Sunday, November 27, 2016

Quilting Chronicles... continued

When I told you I will be speaking at QuitCon, I did not know that the topic that I had taken up would consume me with a wanderlust like never before!

So this year, as we headed to Goa for our annual holiday, we decided to take an extra day to visit the humble settlements of the Siddi Community in the Ghats of North West Karnataka.

My journey took me to places I would have never even thought of going to! They were not even on the Google map!!!

After spending a lot of time searching for these settlements, we finally spotted some Siddi kids walking on the street. They gave us the names of the places and then we proceeded to look for them.

The first village we visited was Uginkeri... A small town with little houses. The verandah was usually open and the floor smoothened with a mixture of cowdung, mud and water!

We met Meera here.  She is a school teacher at the local primary school. She did not make quilts hersefl, but promptly took us to her neighbor - Dhumri, who did.

We were greeted by this little chicken tied to a hook in the wall with a string! We were later told that he kept getting in trouble with the street dogs!

The sight and the story of the chicken sure made this guy very happy!

Meet Dhumri - the first Siddi Quilt Maker I met. She was a lovely warm woman who was totally at ease not only showing me her quilts, but also talking about her life. The best part??? I had been dreading going to the place because I had heard that people had difficulty getting to understand their language. I had been looking for someone who spoke Kannada (the state language) to come with me. But these people spoke Marathi (my mother tongue)!!!
That came as a pleasant surprise. And then the conversations started flowing more freely!

Dhumri not only showed me her quilt, Kawandi - as they call it, but also showed me how to make it. This was her reaction when she saw pictures of some of the quilts that I made!

Next up, we visited Clara, Meera's grandmother. She had visitors from the other quilting town of Mainalli. So we chatted with them while Clara brought her quilts to us.

I loved Clara's house as well as her super impressive and rich detailed quilt!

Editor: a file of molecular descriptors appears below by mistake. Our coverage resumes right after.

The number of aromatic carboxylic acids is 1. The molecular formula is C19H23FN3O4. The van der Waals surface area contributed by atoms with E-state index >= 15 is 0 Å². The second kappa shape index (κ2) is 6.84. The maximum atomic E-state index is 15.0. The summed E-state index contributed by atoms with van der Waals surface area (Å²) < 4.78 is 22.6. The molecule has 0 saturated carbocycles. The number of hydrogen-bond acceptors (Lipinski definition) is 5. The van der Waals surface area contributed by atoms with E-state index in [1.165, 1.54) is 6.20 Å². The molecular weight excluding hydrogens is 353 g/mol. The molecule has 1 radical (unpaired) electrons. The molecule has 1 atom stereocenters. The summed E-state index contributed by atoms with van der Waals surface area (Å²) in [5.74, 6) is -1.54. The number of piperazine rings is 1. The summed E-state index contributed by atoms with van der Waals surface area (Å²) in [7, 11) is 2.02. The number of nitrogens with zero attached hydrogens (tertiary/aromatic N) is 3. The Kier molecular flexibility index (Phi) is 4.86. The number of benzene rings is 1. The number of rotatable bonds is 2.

That's the lovely ,albeit shy Clara and her super gorgeous quilt.

After spending some time here, we went off to Mainalli. This town is more popular, because the local church and the missionaries have organized the sales of quilts made by these people. I found the quilts here to be lighter in weight and better finished than Uginkeri.

The people were also more open when it came to showing their quilts (not how to make them) and putting a price on them.

Here is Paskin with her wonderful quilt.

Our next stop was at Marianne's house. Once again, the verandah, made with brick and concrete this time, was our favorite spot.
Her husband was very vocal about the fact that it takes ages to complete a single quilt - about 3 months - and they manage to make only Rs 3000 (about US$ 45) for it.

Marianne showed us a quilt in progress. I once again got a chance to try my hand at making it.

After I came home about a week later, (we went on to Goa for our annual holiday!) I was totally inspired to make a quilt using the same technique.

So here's my first version of a Siddi Quilt - Indian Terrain #1

A small 19" x 23" version, I used the same process that the Siddis use to make theirs, except that I used a sewing machine instead of hand stitching the layers together.

I even added the small corner bits! I used scraps from 7 years of quilting along with some lovely Khann fabric borders! My next attempt is definitely going to be using some lovely Aurifil floss and hand sewing!

Quilt stats :

Name : Indian Terrain # 1
Size : 19" x 23"
Materials used : Cotton fabric scraps, Khann borders, Batting, Aurifil Thread
Experience : Priceless, inspiring!

I am looking forward to explore my local town and the nearby areas in search of some more Godharis. If you're coming for QuiltCon 2017 to Savannah, make sure to attend my lecture (LE03) "Quilting in India : A review of Siddi Quilts of Karnataka, Godharis of Maharashtra and Contemporary Quilt Making"

Will I be seeing you at QuiltCon?


  1. That is really interesting that it is made from the outside in. Looks like the edges are turned instead of being raw edge. Is that right?

  2. This looks fascinating. What an interesting method they are using. I love the style - reminds me of my childhood in India

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